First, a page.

All-Star Panel: Debate over handling of looming cuts

This is a rush transcript from "Special Report," February 26, 2013. This copy may not be in its final form and may be updated.


PRESIDENT BARACK OBAMA: Across the country these cuts will force federal prosecutors to close cases and potentially let criminals go. Air traffic controllers and airport security will see cutbacks, and that could cause delays at airports across the country.

REP. ERIC CANTOR, R – VA, HOUSE MAJORITY LEADER: Now the president says we can't have any progress on this sequester unless we get second tax hike in eight weeks. That is not compromise. Then he says your choice is going to be taking criminals off -- letting criminals out of jails and on to the streets, or give me a tax increase. That's not compromise. That's a false choice.


BRET BAIER, ANCHOR: There you see the president in Virginia and the House Majority Leader from Virginia talking about the sequester. The sequester, as we've talked about, is roughly 2.4 percent, $85 billion cuts to future federal spending. That's how we talk about it here. There you see the pie chart for  a $3.6 trillion budget for this year just to give you perspective.

And some more perspective, the federal debt as of this week, this is as of this week, $16.609 trillion. One year ago it was $15.416 trillion. Debt added in the last year $1.19 trillion according to the Treasury Department. That is $3.26 billion a day, $136.19 million an hour, $2.27 million a minute. That comes down to $37,829 a second, $37,000, almost $38,000 a second added to the national debt according to the U.S. Treasury Department.

Let's bring in our panel, Byron York, chief political correspondent of the Washington Examiner, A.B. Stoddard associate editor of The Hill, and syndicated columnist Charles Krauthammer. Byron, that is how we'll start this joyous panel.

BYRON YORK, WASHINGTON EXAMINER: I have to speak carefully we are spending so much money.

BAIER: You just wasted $60,000 by that preamble.

YORK: I think what we've seen today is what we're going to see all the way up until March 1 when this thing happens. We're going to see the president and Republicans in Congress talking past each other. I think the Republicans have decided that this is going to happen. It's already in the law. It's going to happen. They are not going to change it. And we know that a lot of the effects are not going to be felt on the first day, or the second day, or even the third day. Furloughs, for example, require a 30-day notice, so they won't happen really until the first of April. Then we are just going to be seeing how they make the case as they continue this fight seamlessly next week and the weeks beyond.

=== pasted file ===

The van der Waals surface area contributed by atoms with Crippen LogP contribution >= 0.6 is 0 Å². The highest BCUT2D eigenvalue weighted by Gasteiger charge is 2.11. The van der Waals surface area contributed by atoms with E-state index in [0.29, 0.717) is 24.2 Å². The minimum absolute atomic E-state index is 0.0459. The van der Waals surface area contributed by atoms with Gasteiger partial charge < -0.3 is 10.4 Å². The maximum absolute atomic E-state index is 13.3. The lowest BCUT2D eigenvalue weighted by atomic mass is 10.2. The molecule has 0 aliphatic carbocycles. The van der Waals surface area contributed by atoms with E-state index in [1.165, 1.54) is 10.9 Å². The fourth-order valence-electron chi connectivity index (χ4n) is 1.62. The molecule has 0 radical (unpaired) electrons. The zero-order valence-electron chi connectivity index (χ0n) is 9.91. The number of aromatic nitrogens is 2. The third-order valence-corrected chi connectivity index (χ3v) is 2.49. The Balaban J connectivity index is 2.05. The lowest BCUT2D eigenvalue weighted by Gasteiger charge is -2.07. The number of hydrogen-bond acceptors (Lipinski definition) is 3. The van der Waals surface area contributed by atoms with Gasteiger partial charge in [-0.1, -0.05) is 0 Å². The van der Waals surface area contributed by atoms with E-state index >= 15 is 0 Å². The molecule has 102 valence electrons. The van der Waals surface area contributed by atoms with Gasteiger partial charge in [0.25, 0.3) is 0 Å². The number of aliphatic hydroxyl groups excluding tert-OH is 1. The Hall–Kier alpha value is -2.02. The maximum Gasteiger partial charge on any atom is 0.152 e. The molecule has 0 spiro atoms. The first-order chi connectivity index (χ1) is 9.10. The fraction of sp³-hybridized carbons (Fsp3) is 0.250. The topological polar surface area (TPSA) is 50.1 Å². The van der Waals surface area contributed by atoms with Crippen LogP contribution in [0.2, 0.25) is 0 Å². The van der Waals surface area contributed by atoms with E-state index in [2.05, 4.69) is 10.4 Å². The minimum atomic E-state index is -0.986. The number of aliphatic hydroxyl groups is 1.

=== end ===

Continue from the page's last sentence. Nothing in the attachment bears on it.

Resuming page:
BAIER: A.B., I want to read a couple of things from senior administration officials telling our Ed Henry that they acknowledge that the pain or the perceived pain will not kick in immediately. They're acknowledging that tonight. Saying it may take days or months before some people really feel some of these changes. And the second point is they see the end game similar to the fiscal cliff and that Republicans, they say, will eventually give in to raising taxes -- essentially closing loopholes.

A.B. STODDARD, ASSOCIATE EDITOR, THE HILL: Yeah. I think that is actually the calculation of both sides. That I think that President Obama is fooling himself that he thinks he will get Republicans to come in and support new taxes. And I think the Republicans believe that President Obama is going to go past March 1, telling us about how we better look up to the sky because it is going to fall any week now. But find himself – dragging himself back to the negotiation table.

I am not so sure about either scenario. I think that the president has realized Republicans are not going to move by the first. And they are going to put this into a new context next week, which is the budget fight. They are going to be fighting for the end of March. And they are going to tell the public, next week, we are doing what we can to see what we can do to soften the blow of the sequester. We're now dealing with a new amount of money per year that we're allowed to spend, which is going to be lower, and we're going to move on to try to keep the government open, and that will be the rhetoric from the Republican side throughout the month of March.